1945: War winds down, but death stalks coal mines
Editor's Note: This is one of a series of articles about the history of the Sun Advocate and the county it covers as a newspaper. These articles are being prepared in commemoration of the 120th anniversary of the newspaper's birth in 1891.
While 1944 was almost all about the effects of World War II on the local area, events within Carbon County in 1945 would take the cake for headlines throughout the first half of the year.
And one story in particular would overshadow even much larger local events, a story that would be legend unto the present time.
It was the death of Marion Bliss, the Carbon County Sheriff who had been in office since the 1930s and was up until recently, the last Republican elected to office in the county.
That winter and spring death became common in the area. War news was at the front of it, with numerous young men from the area losing their lives as the Allies drove Germany back in Europe and Japan continued to resist in the Pacific Theater. But at home death was common too. The mining business plugged along, with one or two men a month in various mines dying from falling rock, runaway rail cars or other causes. But on March 14 that number increased dramatically. A blast at the Independent Coal and Coke Company mine near Kenilworth almost immediately killed three workers and within a week ended the life of three more who passed away from their burns. Then another passed away a few weeks later.
The dust blast was apparently set off when a direct current power line broke and the arc from the break ignited the dust. Altogether 16 men were on the crew and 12 of them were injured. One was able to return home almost immediately while three others stayed in the Kenilworth hospital rather than being transported to the Price Hospital. The men who died in the explosion and from injuries were David Bennett, Arthur Williams, Ivan Jensen, Gilner Nielsen, Clem Hawks and Ivan Russell Jackson. The final man who died was never identified in the Sun Advocate at the time.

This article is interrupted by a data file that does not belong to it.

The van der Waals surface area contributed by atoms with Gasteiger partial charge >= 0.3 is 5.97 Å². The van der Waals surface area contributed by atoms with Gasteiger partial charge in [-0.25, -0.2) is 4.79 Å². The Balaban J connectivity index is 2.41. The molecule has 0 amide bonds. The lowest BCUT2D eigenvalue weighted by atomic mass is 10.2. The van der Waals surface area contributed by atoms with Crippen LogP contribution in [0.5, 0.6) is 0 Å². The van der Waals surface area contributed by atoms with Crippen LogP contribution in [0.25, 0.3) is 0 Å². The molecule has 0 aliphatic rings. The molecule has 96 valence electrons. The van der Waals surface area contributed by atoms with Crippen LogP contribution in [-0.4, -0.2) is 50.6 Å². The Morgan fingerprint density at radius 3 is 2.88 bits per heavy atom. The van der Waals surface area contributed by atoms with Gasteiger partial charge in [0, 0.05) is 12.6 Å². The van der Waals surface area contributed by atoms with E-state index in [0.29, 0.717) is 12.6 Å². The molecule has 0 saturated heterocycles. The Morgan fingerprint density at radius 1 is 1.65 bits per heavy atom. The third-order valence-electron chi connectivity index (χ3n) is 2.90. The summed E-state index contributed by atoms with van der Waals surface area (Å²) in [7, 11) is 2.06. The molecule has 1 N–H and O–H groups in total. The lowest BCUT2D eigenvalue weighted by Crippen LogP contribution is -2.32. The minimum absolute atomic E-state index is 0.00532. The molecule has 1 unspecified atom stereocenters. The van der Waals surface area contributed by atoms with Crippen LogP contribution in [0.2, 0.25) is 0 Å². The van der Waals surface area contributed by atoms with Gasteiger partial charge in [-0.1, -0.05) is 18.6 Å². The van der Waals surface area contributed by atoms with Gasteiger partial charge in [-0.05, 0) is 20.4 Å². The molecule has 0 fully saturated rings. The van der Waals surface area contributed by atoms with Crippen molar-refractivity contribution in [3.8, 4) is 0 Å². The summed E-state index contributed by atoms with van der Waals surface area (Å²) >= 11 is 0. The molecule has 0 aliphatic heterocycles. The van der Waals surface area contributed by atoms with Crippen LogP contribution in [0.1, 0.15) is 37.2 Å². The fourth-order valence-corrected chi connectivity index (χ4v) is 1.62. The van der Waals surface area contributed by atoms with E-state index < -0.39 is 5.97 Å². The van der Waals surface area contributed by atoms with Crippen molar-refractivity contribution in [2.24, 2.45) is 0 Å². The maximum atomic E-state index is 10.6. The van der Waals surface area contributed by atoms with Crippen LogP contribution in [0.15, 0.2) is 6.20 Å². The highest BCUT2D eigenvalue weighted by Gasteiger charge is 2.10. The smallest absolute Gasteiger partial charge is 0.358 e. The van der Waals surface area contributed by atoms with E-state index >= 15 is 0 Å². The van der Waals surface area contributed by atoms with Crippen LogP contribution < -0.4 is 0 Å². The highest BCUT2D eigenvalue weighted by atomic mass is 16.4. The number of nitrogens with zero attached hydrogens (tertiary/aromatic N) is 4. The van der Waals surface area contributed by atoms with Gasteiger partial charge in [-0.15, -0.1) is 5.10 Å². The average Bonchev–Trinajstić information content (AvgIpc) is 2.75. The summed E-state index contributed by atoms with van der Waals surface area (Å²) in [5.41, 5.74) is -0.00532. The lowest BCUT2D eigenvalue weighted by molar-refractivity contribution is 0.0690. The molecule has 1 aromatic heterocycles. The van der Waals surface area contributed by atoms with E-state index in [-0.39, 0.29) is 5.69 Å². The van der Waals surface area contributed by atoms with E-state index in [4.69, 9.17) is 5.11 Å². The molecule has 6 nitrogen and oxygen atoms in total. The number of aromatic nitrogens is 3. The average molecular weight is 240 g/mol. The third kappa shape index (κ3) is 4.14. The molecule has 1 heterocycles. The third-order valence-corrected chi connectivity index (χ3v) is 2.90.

But the angel of death wasn't done with Carbon County's miners. Only two months later, a mine blast at Utah Fuel mine in Sunnyside killed 23 miners. At 3:15 p.m. on May 9 a "terrific explosion"occurred in the mine. The blast took place as the day shift at the mine was preparing to leave. At the time 87 men were working in the mine. As searchers looked for other bodies as well as individuals who might have survived, methane gas became a problem.
The blast was so powerful that flames and dust were forced out of the ventilating shafts and even at the tipple, two miles away, fire and dust could be seen. It was the biggest loss of life in over 20 years in a single accident in a coal mine located in the area. The investigation started right away, but before a report could even come out in the next week's paper another miner, this time at the U.S. Fuel Company mine at Hiawatha, was killed by a coal fall. Fred Walker died while trying to remove loose slabs of coal from the face of the room he was mining in.
Those who died in the Sunnyside mine included Joe Padilla, Jim Bailey, James Gilmore, Clell Forsyth, Nick Sandoval, Jim Jardine, Pedro Gabaldon, Cornelius Corte, Henry Vradak, Virgil Stamperm Charles Nitterson, Joe Montoya, Tom Virgil, James Wycherley, John Martinez, Warren Hotchkiss, Laurence Figmora, Manuel Trujillo, Efram Manzanares, Ira Hill and Irvin Leonard. Some were not accounted for at the time of the accident.
Sadly, only three weeks later in the same mine James Chapman was killed when a mine train hauling timbers derailed and one of the timbers was forced through the cab killing Chapman instantly.
In was, however in April, that the Bliss shooting took place. He lost his life in the incident along with two ranchers, one of which was the person that originally was thought to have killed Bliss.
But the investigation revealed something different; very different from what was supposed on the day of the sheriff's death.